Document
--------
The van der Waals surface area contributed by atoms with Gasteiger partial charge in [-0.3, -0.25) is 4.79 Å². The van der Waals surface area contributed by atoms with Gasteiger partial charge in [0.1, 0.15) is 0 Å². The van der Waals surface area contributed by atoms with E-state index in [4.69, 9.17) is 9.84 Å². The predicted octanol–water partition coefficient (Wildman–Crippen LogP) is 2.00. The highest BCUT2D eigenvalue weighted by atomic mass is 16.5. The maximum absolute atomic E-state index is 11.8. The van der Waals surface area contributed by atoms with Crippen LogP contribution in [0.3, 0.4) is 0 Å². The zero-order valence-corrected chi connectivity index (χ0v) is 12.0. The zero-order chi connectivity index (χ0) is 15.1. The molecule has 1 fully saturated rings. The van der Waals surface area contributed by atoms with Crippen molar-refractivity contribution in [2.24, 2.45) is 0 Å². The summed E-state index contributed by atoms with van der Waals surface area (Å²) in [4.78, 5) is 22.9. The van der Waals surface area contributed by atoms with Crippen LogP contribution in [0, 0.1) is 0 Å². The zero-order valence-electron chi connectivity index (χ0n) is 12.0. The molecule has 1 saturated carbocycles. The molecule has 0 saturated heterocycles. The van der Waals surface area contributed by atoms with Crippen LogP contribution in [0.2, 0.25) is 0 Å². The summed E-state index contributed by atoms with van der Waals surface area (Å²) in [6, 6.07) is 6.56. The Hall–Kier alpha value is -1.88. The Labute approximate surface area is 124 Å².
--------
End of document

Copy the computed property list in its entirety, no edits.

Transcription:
The van der Waals surface area contributed by atoms with Gasteiger partial charge in [-0.3, -0.25) is 4.79 Å². The van der Waals surface area contributed by atoms with Gasteiger partial charge in [0.1, 0.15) is 0 Å². The van der Waals surface area contributed by atoms with E-state index in [4.69, 9.17) is 9.84 Å². The predicted octanol–water partition coefficient (Wildman–Crippen LogP) is 2.00. The highest BCUT2D eigenvalue weighted by atomic mass is 16.5. The maximum absolute atomic E-state index is 11.8. The van der Waals surface area contributed by atoms with Crippen LogP contribution in [0.3, 0.4) is 0 Å². The zero-order valence-corrected chi connectivity index (χ0v) is 12.0. The zero-order chi connectivity index (χ0) is 15.1. The molecule has 1 fully saturated rings. The van der Waals surface area contributed by atoms with Crippen molar-refractivity contribution in [2.24, 2.45) is 0 Å². The summed E-state index contributed by atoms with van der Waals surface area (Å²) in [4.78, 5) is 22.9. The van der Waals surface area contributed by atoms with Crippen LogP contribution in [0, 0.1) is 0 Å². The zero-order valence-electron chi connectivity index (χ0n) is 12.0. The molecule has 1 saturated carbocycles. The molecule has 0 saturated heterocycles. The van der Waals surface area contributed by atoms with Crippen LogP contribution in [0.2, 0.25) is 0 Å². The summed E-state index contributed by atoms with van der Waals surface area (Å²) in [6, 6.07) is 6.56. The Hall–Kier alpha value is -1.88. The Labute approximate surface area is 124 Å².